Title: There Goes My Hero
Notes: Written for an icon drabble game, at the request of MeridyM. Borrowing her original character Mo Dannah with much affection. Inspired by this icon:
Every time she saw him she got the same thrill. Not just the warmth of “There goes my lover” but a feeling she couldn’t name—just, “John’s here, and everything’s okay.”
“What’s that look for?” John Doggett said as he bent to kiss Mo hello.
“Just thinking. I’ve missed you, darlin’,” Mo Dannah said, holding onto his hand as he sat across the table from her.
“We gotta stop meeting like this,” he said with a grin, adding, “Coffee, black,” to the waitress, who nodded and trotted off. His eyes didn’t follow the girl, and that made Mo smile too. He was looking at her instead, with a light that made her feel like the only woman in the world. “I’ve missed you too.”
“So if we’ve got to stop meeting like this, how should we meet?” Mo sipped her water innocently.
“Moving out to Boulder isn’t possible right now,” Doggett said in a serious tone. “And I don’t want to ask you to leave everything behind.”
“Then we’ll just have to keep meeting like this,” Mo answered. Doggett ran his thumb over her knuckles and murmured, “Thanks,” to the waitress as she placed his coffee cup on the table.
They were seated close to the front of the coffee shop, with a view of the cashier’s counter and the front door. A man wearing a trenchcoat came in and lingered at the front, shaking his head whenever one of the staff asked if he wanted to be seated. Mo noticed him, and noticed Doggett noticing him, and noticed too the way Doggett eased towards the edge of his seat and casually unbuttoned his suit jacket.
“John,” she said softly, but a clatter of a waitress dropped a platter of food covered the rest of her words.
The man grabbed the waitress around her neck and held a gun—some kind of big handgun that was bigger than her face—to the girl’s head. “Everybody freeze!” he shouted as a old woman in the next booth gave a thin scream.
Mo’s body tensed as Doggett started to rise. “John, don’t.” He glanced at her and gave a tiny shake of his head, getting to his feet.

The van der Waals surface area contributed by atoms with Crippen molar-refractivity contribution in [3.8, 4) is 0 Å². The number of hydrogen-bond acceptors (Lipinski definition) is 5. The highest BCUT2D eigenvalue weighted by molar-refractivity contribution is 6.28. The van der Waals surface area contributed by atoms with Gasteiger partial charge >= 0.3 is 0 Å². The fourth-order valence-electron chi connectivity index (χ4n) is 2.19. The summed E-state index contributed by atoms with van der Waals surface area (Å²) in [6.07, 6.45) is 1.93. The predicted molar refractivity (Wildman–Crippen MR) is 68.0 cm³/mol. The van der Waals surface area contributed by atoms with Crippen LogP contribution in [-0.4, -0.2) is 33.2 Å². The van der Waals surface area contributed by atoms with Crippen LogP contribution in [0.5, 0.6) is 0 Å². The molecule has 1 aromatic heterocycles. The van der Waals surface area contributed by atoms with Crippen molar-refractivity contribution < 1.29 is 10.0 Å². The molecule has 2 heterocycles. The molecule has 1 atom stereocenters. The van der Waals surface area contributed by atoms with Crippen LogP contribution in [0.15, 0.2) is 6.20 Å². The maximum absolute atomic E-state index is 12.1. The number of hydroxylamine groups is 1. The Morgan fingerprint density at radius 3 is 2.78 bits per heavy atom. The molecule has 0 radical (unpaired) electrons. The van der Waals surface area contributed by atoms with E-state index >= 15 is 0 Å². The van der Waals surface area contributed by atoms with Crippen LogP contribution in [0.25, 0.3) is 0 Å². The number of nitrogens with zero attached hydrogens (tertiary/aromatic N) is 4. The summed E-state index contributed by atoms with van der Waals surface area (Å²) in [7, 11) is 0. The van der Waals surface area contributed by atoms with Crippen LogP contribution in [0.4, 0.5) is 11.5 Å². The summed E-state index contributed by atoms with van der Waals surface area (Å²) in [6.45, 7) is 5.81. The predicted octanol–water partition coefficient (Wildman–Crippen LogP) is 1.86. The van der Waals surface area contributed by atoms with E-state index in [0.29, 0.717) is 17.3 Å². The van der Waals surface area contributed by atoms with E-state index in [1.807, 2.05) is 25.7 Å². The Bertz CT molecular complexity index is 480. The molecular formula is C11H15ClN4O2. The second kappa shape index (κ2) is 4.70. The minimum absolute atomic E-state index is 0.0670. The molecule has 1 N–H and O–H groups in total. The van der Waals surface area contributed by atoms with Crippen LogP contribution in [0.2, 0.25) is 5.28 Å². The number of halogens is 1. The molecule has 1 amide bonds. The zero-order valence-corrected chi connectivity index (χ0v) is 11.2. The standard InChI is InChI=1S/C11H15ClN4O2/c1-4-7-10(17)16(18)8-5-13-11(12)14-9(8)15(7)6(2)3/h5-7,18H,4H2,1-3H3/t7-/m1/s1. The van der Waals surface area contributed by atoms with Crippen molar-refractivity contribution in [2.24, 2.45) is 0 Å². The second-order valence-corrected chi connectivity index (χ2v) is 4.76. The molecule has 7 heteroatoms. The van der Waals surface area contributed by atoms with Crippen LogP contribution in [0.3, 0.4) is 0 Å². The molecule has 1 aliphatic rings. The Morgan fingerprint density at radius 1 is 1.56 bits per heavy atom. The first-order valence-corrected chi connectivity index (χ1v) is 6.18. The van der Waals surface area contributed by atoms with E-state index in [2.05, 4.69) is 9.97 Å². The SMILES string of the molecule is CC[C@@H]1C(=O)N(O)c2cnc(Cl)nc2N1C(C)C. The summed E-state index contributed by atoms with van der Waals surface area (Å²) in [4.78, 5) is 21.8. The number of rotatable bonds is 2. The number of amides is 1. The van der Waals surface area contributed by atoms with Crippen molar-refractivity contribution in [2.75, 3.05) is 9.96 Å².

“Hey, buddy,” he said in a soothing tone. The man’s gun swung towards Doggett’s head and his arm clenched tighter around the waitress’s neck, and Doggett held up his hands in a gesture of surrender. “Hey,” he said again. “Calm down. Nobody wants to get hurt.”
“Back off!” the man snarled and shoved the waitress to the cash register. “Empty it out!” The waitress, whimpering and trembling, fumbled at the buttons as the man pointed the gun at her head.
Doggett took a deep breath. He said, “Calm down. Calm down, friend. You’re scaring her. Nobody needs to get hurt today.”
“I said back off, muthafucker!” His gun swung back to Doggett and the waitress looked green. Her eyes rolled back and she crumpled onto the counter.
Mo stood before she could think and the would-be robber was nearly beside himself, trying to keep all three of them covered at once. “She’s fainted,” Mo said, surprised at how strong her voice sounded. “She’s hurt.”
“Sit the fuck down!” he shouted and Mo could see a vein begin to pulse in Doggett’s temple.
He said softly, “Watch your language around the ladies, friend.” He had been inching closer to the man, his hands still up, but Mo knew from the posture of his body that he was poised to spring at any moment. “My friend’s in medicine,” Doggett went on, “she can look at the girl and make sure she’s okay. Okay? You’re in charge here. Let us help that girl.”
“Sammy,” one of the other waitresses whispered—the pert blonde who had brought Doggett his coffee.
“Sammy,” Doggett repeated, nodding. “Let us help Sammy.”
The robber thought about it for a second or two, then jerked his gun at Mo. “Fast. And you,” he barked at the blonde, “open that cash register.”
The blonde hurried behind the counter and Mo knelt beside the fainted girl. “It’s okay, honey,” she whispered, stroking her clammy forehead. “You’re fine. You’re in shock. It’s okay.”
The girl whimpered, starting to come around. The blonde was pressing keys but not getting results, and Mo noticed her hand was creeping closer to a panic button beneath the counter—only to jerk away each time the robber stepped close to see what they were doing. The woman who had screamed earlier was now quietly sobbing as her husband patted her awkwardly on the shoulder.
“Shut up!” the robber shouted at her, which made her scream again and then resume sobbing. “What the fuck is taking you so long, bitch?”
“Hey!” Doggett said, no longer calm. “You’re not making this any better, friend!”
He didn’t flinch as the robber leveled the gun between his eyes. “Shut. The. Fuck. Up.”
Doggett exhaled—and then, so quickly Mo was left breathless, grabbed the man’s arm, wrestled the gun from his hand, and broke his elbow with a sickening crack. The man howled: “You broke my arm! You broke my arm, you sick freak!” and the blonde dove for the panic button, pressing and pressing and pressing it.
Mo held the fainted girl in her arms as she watched Doggett hold the gun on the robber, his breath barely changed. He saw her looking at him and gave her a tiny wink. She managed to smile back and went on whispering, “Shh, shh, you’re okay. Everything’s all right now. Don’t be afraid. It’s all right.”
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